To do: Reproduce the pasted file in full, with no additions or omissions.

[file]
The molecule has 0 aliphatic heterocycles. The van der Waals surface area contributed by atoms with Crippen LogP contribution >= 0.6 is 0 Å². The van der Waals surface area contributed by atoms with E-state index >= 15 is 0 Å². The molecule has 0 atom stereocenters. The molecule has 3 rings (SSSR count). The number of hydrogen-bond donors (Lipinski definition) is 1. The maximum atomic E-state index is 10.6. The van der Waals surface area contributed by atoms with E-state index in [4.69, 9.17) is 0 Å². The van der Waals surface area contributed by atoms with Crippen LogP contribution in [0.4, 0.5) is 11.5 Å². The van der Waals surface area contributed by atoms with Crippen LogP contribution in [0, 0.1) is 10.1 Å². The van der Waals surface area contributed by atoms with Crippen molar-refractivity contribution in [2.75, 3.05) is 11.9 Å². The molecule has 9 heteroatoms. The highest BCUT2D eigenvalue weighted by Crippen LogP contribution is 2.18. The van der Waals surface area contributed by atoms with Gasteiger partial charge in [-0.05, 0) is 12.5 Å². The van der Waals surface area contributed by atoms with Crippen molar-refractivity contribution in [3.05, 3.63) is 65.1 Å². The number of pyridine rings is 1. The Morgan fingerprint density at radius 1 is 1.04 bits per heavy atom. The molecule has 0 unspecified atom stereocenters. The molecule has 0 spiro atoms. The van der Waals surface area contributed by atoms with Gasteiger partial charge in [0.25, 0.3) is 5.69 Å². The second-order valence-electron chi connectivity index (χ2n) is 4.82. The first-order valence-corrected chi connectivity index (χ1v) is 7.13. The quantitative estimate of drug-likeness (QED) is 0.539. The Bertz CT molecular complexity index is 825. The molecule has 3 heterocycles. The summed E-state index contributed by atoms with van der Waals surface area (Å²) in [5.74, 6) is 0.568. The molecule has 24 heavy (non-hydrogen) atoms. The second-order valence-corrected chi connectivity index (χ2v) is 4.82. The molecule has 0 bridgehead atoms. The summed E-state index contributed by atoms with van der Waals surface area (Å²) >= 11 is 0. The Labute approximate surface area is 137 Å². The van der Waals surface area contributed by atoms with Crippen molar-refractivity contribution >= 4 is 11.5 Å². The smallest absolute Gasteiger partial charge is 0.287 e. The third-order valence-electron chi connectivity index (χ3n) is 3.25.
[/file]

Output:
The molecule has 0 aliphatic heterocycles. The van der Waals surface area contributed by atoms with Crippen LogP contribution >= 0.6 is 0 Å². The van der Waals surface area contributed by atoms with E-state index >= 15 is 0 Å². The molecule has 0 atom stereocenters. The molecule has 3 rings (SSSR count). The number of hydrogen-bond donors (Lipinski definition) is 1. The maximum atomic E-state index is 10.6. The van der Waals surface area contributed by atoms with E-state index in [4.69, 9.17) is 0 Å². The van der Waals surface area contributed by atoms with Crippen LogP contribution in [0.4, 0.5) is 11.5 Å². The van der Waals surface area contributed by atoms with Crippen LogP contribution in [0, 0.1) is 10.1 Å². The van der Waals surface area contributed by atoms with Crippen molar-refractivity contribution in [2.75, 3.05) is 11.9 Å². The molecule has 9 heteroatoms. The highest BCUT2D eigenvalue weighted by Crippen LogP contribution is 2.18. The van der Waals surface area contributed by atoms with Gasteiger partial charge in [-0.05, 0) is 12.5 Å². The van der Waals surface area contributed by atoms with Crippen molar-refractivity contribution in [3.05, 3.63) is 65.1 Å². The number of pyridine rings is 1. The Morgan fingerprint density at radius 1 is 1.04 bits per heavy atom. The molecule has 0 unspecified atom stereocenters. The molecule has 0 spiro atoms. The van der Waals surface area contributed by atoms with Gasteiger partial charge in [0.25, 0.3) is 5.69 Å². The second-order valence-electron chi connectivity index (χ2n) is 4.82. The first-order valence-corrected chi connectivity index (χ1v) is 7.13. The quantitative estimate of drug-likeness (QED) is 0.539. The Bertz CT molecular complexity index is 825. The molecule has 3 heterocycles. The summed E-state index contributed by atoms with van der Waals surface area (Å²) in [5.74, 6) is 0.568. The molecule has 24 heavy (non-hydrogen) atoms. The second-order valence-corrected chi connectivity index (χ2v) is 4.82. The molecule has 0 bridgehead atoms. The summed E-state index contributed by atoms with van der Waals surface area (Å²) >= 11 is 0. The Labute approximate surface area is 137 Å². The van der Waals surface area contributed by atoms with Crippen molar-refractivity contribution >= 4 is 11.5 Å². The smallest absolute Gasteiger partial charge is 0.287 e. The third-order valence-electron chi connectivity index (χ3n) is 3.25.